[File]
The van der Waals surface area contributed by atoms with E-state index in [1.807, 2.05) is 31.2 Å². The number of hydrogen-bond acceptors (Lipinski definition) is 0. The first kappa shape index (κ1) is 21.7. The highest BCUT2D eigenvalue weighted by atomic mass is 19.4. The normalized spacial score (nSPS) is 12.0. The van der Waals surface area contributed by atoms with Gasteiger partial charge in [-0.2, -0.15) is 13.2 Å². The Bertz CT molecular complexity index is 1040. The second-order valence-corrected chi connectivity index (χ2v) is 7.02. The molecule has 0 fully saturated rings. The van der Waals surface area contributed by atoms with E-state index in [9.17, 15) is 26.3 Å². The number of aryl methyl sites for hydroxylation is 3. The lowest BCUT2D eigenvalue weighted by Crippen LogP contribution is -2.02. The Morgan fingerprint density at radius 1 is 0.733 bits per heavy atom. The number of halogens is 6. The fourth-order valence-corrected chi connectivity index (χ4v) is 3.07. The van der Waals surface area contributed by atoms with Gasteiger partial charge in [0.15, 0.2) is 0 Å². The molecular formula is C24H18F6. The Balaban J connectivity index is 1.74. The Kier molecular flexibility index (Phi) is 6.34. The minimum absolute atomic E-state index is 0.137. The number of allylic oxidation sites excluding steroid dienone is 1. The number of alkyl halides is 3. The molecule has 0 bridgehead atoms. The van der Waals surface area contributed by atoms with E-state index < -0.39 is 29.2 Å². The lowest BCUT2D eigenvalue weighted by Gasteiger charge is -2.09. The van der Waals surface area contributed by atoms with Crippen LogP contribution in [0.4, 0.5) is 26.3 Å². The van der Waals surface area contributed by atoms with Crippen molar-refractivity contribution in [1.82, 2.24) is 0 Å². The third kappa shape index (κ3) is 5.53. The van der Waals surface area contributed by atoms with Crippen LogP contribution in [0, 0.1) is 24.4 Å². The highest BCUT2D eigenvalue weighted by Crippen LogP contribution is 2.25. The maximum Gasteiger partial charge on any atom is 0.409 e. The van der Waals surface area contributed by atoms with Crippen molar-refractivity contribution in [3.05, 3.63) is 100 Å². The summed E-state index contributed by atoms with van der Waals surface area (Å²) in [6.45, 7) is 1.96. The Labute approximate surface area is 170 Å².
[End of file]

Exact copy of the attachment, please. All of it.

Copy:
The van der Waals surface area contributed by atoms with E-state index in [1.807, 2.05) is 31.2 Å². The number of hydrogen-bond acceptors (Lipinski definition) is 0. The first kappa shape index (κ1) is 21.7. The highest BCUT2D eigenvalue weighted by atomic mass is 19.4. The normalized spacial score (nSPS) is 12.0. The van der Waals surface area contributed by atoms with Gasteiger partial charge in [-0.2, -0.15) is 13.2 Å². The Bertz CT molecular complexity index is 1040. The second-order valence-corrected chi connectivity index (χ2v) is 7.02. The molecule has 0 fully saturated rings. The van der Waals surface area contributed by atoms with E-state index in [9.17, 15) is 26.3 Å². The number of aryl methyl sites for hydroxylation is 3. The lowest BCUT2D eigenvalue weighted by Crippen LogP contribution is -2.02. The Morgan fingerprint density at radius 1 is 0.733 bits per heavy atom. The number of halogens is 6. The fourth-order valence-corrected chi connectivity index (χ4v) is 3.07. The van der Waals surface area contributed by atoms with Gasteiger partial charge in [0.15, 0.2) is 0 Å². The molecular formula is C24H18F6. The Balaban J connectivity index is 1.74. The Kier molecular flexibility index (Phi) is 6.34. The minimum absolute atomic E-state index is 0.137. The number of allylic oxidation sites excluding steroid dienone is 1. The number of alkyl halides is 3. The molecule has 0 bridgehead atoms. The van der Waals surface area contributed by atoms with E-state index < -0.39 is 29.2 Å². The lowest BCUT2D eigenvalue weighted by Gasteiger charge is -2.09. The van der Waals surface area contributed by atoms with Crippen LogP contribution in [0.4, 0.5) is 26.3 Å². The van der Waals surface area contributed by atoms with Crippen molar-refractivity contribution in [1.82, 2.24) is 0 Å². The third kappa shape index (κ3) is 5.53. The van der Waals surface area contributed by atoms with Crippen LogP contribution in [0, 0.1) is 24.4 Å². The highest BCUT2D eigenvalue weighted by Crippen LogP contribution is 2.25. The maximum Gasteiger partial charge on any atom is 0.409 e. The van der Waals surface area contributed by atoms with Crippen molar-refractivity contribution in [3.05, 3.63) is 100 Å². The summed E-state index contributed by atoms with van der Waals surface area (Å²) in [6.45, 7) is 1.96. The Labute approximate surface area is 170 Å².